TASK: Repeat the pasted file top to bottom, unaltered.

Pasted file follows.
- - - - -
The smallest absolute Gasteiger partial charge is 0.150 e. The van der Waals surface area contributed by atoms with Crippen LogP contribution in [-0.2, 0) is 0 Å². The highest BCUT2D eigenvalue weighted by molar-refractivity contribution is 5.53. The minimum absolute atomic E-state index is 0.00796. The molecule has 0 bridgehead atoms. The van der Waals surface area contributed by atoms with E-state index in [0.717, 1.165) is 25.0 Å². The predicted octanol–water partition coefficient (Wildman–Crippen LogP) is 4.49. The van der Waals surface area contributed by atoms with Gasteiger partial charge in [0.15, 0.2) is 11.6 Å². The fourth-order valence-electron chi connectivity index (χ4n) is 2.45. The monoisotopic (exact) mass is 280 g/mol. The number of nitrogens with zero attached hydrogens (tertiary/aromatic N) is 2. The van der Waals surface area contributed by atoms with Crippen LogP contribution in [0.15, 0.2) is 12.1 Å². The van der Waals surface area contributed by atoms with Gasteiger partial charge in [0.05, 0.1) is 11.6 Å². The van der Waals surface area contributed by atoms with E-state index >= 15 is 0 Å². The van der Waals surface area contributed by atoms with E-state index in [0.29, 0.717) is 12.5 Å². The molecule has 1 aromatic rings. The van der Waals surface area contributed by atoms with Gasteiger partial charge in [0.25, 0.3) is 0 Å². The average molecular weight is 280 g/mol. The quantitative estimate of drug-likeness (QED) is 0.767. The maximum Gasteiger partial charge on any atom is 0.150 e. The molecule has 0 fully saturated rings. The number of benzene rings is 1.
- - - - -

The smallest absolute Gasteiger partial charge is 0.150 e. The van der Waals surface area contributed by atoms with Crippen LogP contribution in [-0.2, 0) is 0 Å². The highest BCUT2D eigenvalue weighted by molar-refractivity contribution is 5.53. The minimum absolute atomic E-state index is 0.00796. The molecule has 0 bridgehead atoms. The van der Waals surface area contributed by atoms with E-state index in [0.717, 1.165) is 25.0 Å². The predicted octanol–water partition coefficient (Wildman–Crippen LogP) is 4.49. The van der Waals surface area contributed by atoms with Gasteiger partial charge in [0.15, 0.2) is 11.6 Å². The fourth-order valence-electron chi connectivity index (χ4n) is 2.45. The monoisotopic (exact) mass is 280 g/mol. The number of nitrogens with zero attached hydrogens (tertiary/aromatic N) is 2. The van der Waals surface area contributed by atoms with Crippen LogP contribution in [0.15, 0.2) is 12.1 Å². The van der Waals surface area contributed by atoms with Gasteiger partial charge in [0.05, 0.1) is 11.6 Å². The van der Waals surface area contributed by atoms with E-state index >= 15 is 0 Å². The van der Waals surface area contributed by atoms with E-state index in [0.29, 0.717) is 12.5 Å². The molecule has 1 aromatic rings. The van der Waals surface area contributed by atoms with Gasteiger partial charge in [0.25, 0.3) is 0 Å². The average molecular weight is 280 g/mol. The quantitative estimate of drug-likeness (QED) is 0.767. The maximum Gasteiger partial charge on any atom is 0.150 e. The molecule has 0 fully saturated rings. The number of benzene rings is 1.